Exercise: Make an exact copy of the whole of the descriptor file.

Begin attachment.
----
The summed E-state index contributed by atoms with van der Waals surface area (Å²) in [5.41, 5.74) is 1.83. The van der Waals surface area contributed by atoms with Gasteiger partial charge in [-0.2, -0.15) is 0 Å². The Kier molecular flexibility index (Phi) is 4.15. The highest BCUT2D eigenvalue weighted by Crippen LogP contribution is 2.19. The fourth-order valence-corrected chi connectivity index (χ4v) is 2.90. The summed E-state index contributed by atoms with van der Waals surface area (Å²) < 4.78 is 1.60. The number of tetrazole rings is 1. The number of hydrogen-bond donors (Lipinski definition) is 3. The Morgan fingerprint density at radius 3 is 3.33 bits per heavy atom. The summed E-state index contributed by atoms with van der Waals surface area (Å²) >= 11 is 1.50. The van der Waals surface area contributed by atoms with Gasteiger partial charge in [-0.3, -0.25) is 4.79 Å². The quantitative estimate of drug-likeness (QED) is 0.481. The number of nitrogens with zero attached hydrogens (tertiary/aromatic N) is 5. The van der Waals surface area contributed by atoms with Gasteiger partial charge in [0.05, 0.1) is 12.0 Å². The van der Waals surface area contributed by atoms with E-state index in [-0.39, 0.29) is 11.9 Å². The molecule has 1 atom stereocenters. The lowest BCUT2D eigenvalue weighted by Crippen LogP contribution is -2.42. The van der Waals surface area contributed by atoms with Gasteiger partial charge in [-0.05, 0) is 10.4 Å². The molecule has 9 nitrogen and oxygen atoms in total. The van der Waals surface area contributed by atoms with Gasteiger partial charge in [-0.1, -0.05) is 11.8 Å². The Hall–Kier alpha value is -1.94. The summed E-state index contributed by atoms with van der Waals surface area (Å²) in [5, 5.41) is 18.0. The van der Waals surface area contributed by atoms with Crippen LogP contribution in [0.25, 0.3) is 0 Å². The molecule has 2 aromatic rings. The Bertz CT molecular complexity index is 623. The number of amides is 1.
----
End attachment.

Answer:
The summed E-state index contributed by atoms with van der Waals surface area (Å²) in [5.41, 5.74) is 1.83. The van der Waals surface area contributed by atoms with Gasteiger partial charge in [-0.2, -0.15) is 0 Å². The Kier molecular flexibility index (Phi) is 4.15. The highest BCUT2D eigenvalue weighted by Crippen LogP contribution is 2.19. The fourth-order valence-corrected chi connectivity index (χ4v) is 2.90. The summed E-state index contributed by atoms with van der Waals surface area (Å²) < 4.78 is 1.60. The number of tetrazole rings is 1. The number of hydrogen-bond donors (Lipinski definition) is 3. The Morgan fingerprint density at radius 3 is 3.33 bits per heavy atom. The summed E-state index contributed by atoms with van der Waals surface area (Å²) >= 11 is 1.50. The van der Waals surface area contributed by atoms with Gasteiger partial charge in [-0.3, -0.25) is 4.79 Å². The quantitative estimate of drug-likeness (QED) is 0.481. The number of nitrogens with zero attached hydrogens (tertiary/aromatic N) is 5. The van der Waals surface area contributed by atoms with Gasteiger partial charge in [0.05, 0.1) is 12.0 Å². The van der Waals surface area contributed by atoms with E-state index in [-0.39, 0.29) is 11.9 Å². The molecule has 1 atom stereocenters. The lowest BCUT2D eigenvalue weighted by Crippen LogP contribution is -2.42. The van der Waals surface area contributed by atoms with Gasteiger partial charge in [-0.05, 0) is 10.4 Å². The molecule has 9 nitrogen and oxygen atoms in total. The van der Waals surface area contributed by atoms with Gasteiger partial charge in [-0.1, -0.05) is 11.8 Å². The Hall–Kier alpha value is -1.94. The summed E-state index contributed by atoms with van der Waals surface area (Å²) in [5, 5.41) is 18.0. The van der Waals surface area contributed by atoms with Crippen LogP contribution in [0.25, 0.3) is 0 Å². The molecule has 2 aromatic rings. The Bertz CT molecular complexity index is 623. The number of amides is 1.